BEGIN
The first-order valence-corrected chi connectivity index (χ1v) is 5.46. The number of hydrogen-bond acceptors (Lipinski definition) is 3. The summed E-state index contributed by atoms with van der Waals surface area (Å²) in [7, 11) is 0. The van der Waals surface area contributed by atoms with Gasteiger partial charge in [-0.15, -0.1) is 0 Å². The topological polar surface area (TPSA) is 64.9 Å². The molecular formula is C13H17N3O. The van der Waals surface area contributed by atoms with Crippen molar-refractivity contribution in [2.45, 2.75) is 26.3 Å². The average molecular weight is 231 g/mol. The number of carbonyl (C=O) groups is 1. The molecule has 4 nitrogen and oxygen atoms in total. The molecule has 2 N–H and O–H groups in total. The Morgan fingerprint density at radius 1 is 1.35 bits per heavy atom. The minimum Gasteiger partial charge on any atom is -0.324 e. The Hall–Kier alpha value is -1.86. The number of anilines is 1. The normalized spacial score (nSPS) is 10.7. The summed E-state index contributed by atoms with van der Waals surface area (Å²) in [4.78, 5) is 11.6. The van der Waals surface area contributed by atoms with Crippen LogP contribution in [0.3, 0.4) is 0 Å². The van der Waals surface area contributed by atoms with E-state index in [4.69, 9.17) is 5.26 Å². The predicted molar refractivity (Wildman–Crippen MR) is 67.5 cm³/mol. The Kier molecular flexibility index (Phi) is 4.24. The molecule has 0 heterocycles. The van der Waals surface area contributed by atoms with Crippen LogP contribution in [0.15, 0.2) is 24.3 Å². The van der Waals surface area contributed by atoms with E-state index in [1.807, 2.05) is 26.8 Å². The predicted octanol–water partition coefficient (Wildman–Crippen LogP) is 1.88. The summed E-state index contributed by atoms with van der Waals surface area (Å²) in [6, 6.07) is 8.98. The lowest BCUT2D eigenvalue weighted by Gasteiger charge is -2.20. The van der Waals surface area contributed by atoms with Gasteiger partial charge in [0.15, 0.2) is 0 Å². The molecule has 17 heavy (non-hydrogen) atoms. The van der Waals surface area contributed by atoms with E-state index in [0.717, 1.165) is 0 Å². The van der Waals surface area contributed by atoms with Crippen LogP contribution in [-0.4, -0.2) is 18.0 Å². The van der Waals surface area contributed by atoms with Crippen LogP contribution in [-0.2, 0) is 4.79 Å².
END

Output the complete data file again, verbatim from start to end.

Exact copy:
The first-order valence-corrected chi connectivity index (χ1v) is 5.46. The number of hydrogen-bond acceptors (Lipinski definition) is 3. The summed E-state index contributed by atoms with van der Waals surface area (Å²) in [7, 11) is 0. The van der Waals surface area contributed by atoms with Gasteiger partial charge in [-0.15, -0.1) is 0 Å². The topological polar surface area (TPSA) is 64.9 Å². The molecular formula is C13H17N3O. The van der Waals surface area contributed by atoms with Crippen molar-refractivity contribution in [2.45, 2.75) is 26.3 Å². The average molecular weight is 231 g/mol. The number of carbonyl (C=O) groups is 1. The molecule has 4 nitrogen and oxygen atoms in total. The molecule has 2 N–H and O–H groups in total. The Morgan fingerprint density at radius 1 is 1.35 bits per heavy atom. The minimum Gasteiger partial charge on any atom is -0.324 e. The Hall–Kier alpha value is -1.86. The number of anilines is 1. The normalized spacial score (nSPS) is 10.7. The summed E-state index contributed by atoms with van der Waals surface area (Å²) in [4.78, 5) is 11.6. The van der Waals surface area contributed by atoms with Crippen LogP contribution in [0.3, 0.4) is 0 Å². The van der Waals surface area contributed by atoms with E-state index in [4.69, 9.17) is 5.26 Å². The predicted molar refractivity (Wildman–Crippen MR) is 67.5 cm³/mol. The Kier molecular flexibility index (Phi) is 4.24. The molecule has 0 heterocycles. The van der Waals surface area contributed by atoms with Crippen LogP contribution in [0.15, 0.2) is 24.3 Å². The van der Waals surface area contributed by atoms with E-state index in [1.807, 2.05) is 26.8 Å². The predicted octanol–water partition coefficient (Wildman–Crippen LogP) is 1.88. The summed E-state index contributed by atoms with van der Waals surface area (Å²) in [6, 6.07) is 8.98. The lowest BCUT2D eigenvalue weighted by Gasteiger charge is -2.20. The van der Waals surface area contributed by atoms with Gasteiger partial charge in [0.15, 0.2) is 0 Å². The molecule has 17 heavy (non-hydrogen) atoms. The van der Waals surface area contributed by atoms with E-state index in [0.717, 1.165) is 0 Å². The van der Waals surface area contributed by atoms with Crippen LogP contribution in [-0.4, -0.2) is 18.0 Å². The van der Waals surface area contributed by atoms with Crippen LogP contribution in [-0.2, 0) is 4.79 Å².